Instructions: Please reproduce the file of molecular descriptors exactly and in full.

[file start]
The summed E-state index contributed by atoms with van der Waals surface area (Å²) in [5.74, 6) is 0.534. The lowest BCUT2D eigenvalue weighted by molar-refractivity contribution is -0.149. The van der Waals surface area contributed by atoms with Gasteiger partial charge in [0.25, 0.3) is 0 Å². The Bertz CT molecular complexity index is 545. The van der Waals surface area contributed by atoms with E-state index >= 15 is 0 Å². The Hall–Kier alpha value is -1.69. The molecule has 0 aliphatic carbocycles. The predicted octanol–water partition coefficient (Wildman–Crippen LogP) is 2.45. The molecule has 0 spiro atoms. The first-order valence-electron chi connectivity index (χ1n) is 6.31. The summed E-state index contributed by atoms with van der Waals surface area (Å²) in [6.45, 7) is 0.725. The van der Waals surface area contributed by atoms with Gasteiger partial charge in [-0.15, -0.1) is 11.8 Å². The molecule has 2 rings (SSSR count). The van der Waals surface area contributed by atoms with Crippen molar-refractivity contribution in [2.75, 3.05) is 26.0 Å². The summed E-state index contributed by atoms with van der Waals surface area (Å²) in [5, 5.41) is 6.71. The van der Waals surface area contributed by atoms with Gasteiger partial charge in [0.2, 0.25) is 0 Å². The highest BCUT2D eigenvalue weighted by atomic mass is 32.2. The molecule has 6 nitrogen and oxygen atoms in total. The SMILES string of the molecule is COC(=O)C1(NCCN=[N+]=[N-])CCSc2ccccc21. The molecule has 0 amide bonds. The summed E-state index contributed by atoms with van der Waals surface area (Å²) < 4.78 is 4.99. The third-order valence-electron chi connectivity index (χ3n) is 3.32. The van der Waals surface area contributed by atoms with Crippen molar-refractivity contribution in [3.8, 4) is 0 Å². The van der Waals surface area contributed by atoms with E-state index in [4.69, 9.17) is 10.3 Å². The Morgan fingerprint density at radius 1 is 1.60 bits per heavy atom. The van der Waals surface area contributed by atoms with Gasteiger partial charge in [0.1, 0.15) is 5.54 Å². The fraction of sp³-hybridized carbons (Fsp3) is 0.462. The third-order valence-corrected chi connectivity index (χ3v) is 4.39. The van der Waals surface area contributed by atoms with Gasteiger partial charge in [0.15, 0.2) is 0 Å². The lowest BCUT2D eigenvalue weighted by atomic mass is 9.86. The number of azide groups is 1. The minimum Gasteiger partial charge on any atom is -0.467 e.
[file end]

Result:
The summed E-state index contributed by atoms with van der Waals surface area (Å²) in [5.74, 6) is 0.534. The lowest BCUT2D eigenvalue weighted by molar-refractivity contribution is -0.149. The van der Waals surface area contributed by atoms with Gasteiger partial charge in [0.25, 0.3) is 0 Å². The Bertz CT molecular complexity index is 545. The van der Waals surface area contributed by atoms with E-state index >= 15 is 0 Å². The Hall–Kier alpha value is -1.69. The molecule has 0 aliphatic carbocycles. The predicted octanol–water partition coefficient (Wildman–Crippen LogP) is 2.45. The molecule has 0 spiro atoms. The first-order valence-electron chi connectivity index (χ1n) is 6.31. The summed E-state index contributed by atoms with van der Waals surface area (Å²) in [6.45, 7) is 0.725. The van der Waals surface area contributed by atoms with Gasteiger partial charge in [-0.15, -0.1) is 11.8 Å². The molecule has 2 rings (SSSR count). The van der Waals surface area contributed by atoms with Crippen molar-refractivity contribution in [2.75, 3.05) is 26.0 Å². The summed E-state index contributed by atoms with van der Waals surface area (Å²) in [5, 5.41) is 6.71. The van der Waals surface area contributed by atoms with Gasteiger partial charge in [0.2, 0.25) is 0 Å². The highest BCUT2D eigenvalue weighted by atomic mass is 32.2. The molecule has 6 nitrogen and oxygen atoms in total. The SMILES string of the molecule is COC(=O)C1(NCCN=[N+]=[N-])CCSc2ccccc21. The molecule has 0 amide bonds. The summed E-state index contributed by atoms with van der Waals surface area (Å²) < 4.78 is 4.99. The third-order valence-electron chi connectivity index (χ3n) is 3.32. The van der Waals surface area contributed by atoms with Crippen molar-refractivity contribution in [3.8, 4) is 0 Å². The van der Waals surface area contributed by atoms with E-state index in [4.69, 9.17) is 10.3 Å². The Morgan fingerprint density at radius 1 is 1.60 bits per heavy atom. The van der Waals surface area contributed by atoms with Gasteiger partial charge in [0.1, 0.15) is 5.54 Å². The fraction of sp³-hybridized carbons (Fsp3) is 0.462. The third-order valence-corrected chi connectivity index (χ3v) is 4.39. The van der Waals surface area contributed by atoms with Gasteiger partial charge in [0.15, 0.2) is 0 Å². The lowest BCUT2D eigenvalue weighted by atomic mass is 9.86. The number of azide groups is 1. The minimum Gasteiger partial charge on any atom is -0.467 e.